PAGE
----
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  1. In order to explore the consequences of spin–orbit coupling on spin–phonon interactions in a set of chemically similar mixed metal oxides, we measured the infrared vibrational properties of Co4B2O9 (B = Nb, Ta) as a function of temperature and compared our findings with lattice dynamics calculations and several different models of spin–phonon coupling. Frequency vs temperature trends for the Co2+ shearing mode near 150 cm−1 reveal significant shifts across the magnetic ordering temperature that are especially large in relative terms. Bringing these results together and accounting for noncollinearity, we obtain spin–phonon coupling constants of −3.4 and −4.3 cm−1 for Co4Nb2O9 and the Ta analog, respectively. Analysis reveals that these coupling constants are derived from interlayer (rather than intralayer) exchange interactions and that the interlayer interactions contain competing antiferromagnetic and ferromagnetic contributions. At the same time, beyond-Heisenberg terms are minimized due to fortuitous symmetry considerations, different from most other 4d- and 5d-containing oxides. Comparison with other contemporary oxides shows that spin–phonon coupling in this family of materials is among the strongest ever reported, suggesting an origin for magnetoelectric coupling. 
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    Free, publicly-accessible full text available May 1, 2024
  2. The oral route is the most common choice for drug administration because of several advantages, such as convenience, low cost, and high patient compliance, and the demand and investment in research and development for oral drugs continue to grow. The rate of dissolution and gastric emptying of the dissolved active pharmaceutical ingredient (API) into the duodenum is modulated by gastric motility, physical properties of the pill, and the contents of the stomach, but current in vitro procedures for assessing dissolution of oral drugs are limited in their ability to recapitulate this process. This is particularly relevant for disease conditions, such as gastroparesis, that alter the anatomy and/or physiology of the stomach. In silico models of gastric biomechanics offer the potential for overcoming these limitations of existing methods. In the current study, we employ a biomimetic in silico simulator based on the realistic anatomy and morphology of the stomach (referred to as “StomachSim”) to investigate and quantify the effect of body posture and stomach motility on drug bioavailability. The simulations show that changes in posture can potentially have a significant (up to 83%) effect on the emptying rate of the API into the duodenum. Similarly, a reduction in antral contractility associated with gastroparesis can also be found to significantly reduce the dissolution of the pill as well as emptying of the API into the duodenum. The simulations show that for an equivalent motility index, the reduction in gastric emptying due to neuropathic gastroparesis is larger by a factor of about five compared to myopathic gastroparesis.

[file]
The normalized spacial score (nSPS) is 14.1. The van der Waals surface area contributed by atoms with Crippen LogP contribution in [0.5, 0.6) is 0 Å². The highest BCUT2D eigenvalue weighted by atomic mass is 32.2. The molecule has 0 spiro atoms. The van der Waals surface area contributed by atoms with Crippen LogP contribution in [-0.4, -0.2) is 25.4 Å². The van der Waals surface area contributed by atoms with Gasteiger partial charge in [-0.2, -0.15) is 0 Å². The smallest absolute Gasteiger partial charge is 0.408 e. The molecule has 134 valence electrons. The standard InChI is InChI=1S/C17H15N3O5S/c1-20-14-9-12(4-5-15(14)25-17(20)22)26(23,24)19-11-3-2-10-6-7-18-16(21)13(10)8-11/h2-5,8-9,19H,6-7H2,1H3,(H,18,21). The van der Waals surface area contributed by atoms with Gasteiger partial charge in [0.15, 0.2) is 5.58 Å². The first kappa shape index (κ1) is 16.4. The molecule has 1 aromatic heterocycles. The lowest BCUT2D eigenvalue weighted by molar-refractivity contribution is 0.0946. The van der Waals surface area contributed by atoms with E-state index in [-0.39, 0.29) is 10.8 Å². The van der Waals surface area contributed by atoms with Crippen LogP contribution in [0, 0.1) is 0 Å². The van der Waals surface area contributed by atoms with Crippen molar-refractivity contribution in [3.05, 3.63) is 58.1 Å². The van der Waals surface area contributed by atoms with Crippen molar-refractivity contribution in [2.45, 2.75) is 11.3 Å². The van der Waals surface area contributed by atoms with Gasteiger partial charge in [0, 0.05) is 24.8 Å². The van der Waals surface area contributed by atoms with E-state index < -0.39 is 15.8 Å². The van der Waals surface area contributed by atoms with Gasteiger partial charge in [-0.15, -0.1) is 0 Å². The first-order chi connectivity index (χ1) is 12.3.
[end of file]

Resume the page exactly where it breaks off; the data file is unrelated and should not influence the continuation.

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  3. This paper reports on the first phase of research on a scholarship program VTAB (Vertical Transfers’ Access to the Baccalaureate) funded by a five-year grant from the National Science Foundation (NSF) that focuses on students who transfer at the 3rd year level from 2-year schools to the engineering and engineering technology BS programs at our university [1]. The goals of the program are: (i) to expand and diversify the engineering/technology workforce of the future, (ii) to develop linkages and articulations with 2-year schools and their S-STEM programs, (iii) to recruit, retain, and graduate 78 low-income students, and place them in industry or graduate schools, (iv) to generate knowledge about the program elements that can help other universities, and (v) to serve as a model for other universities to provide vertical transfer students access to the baccalaureate degree. 
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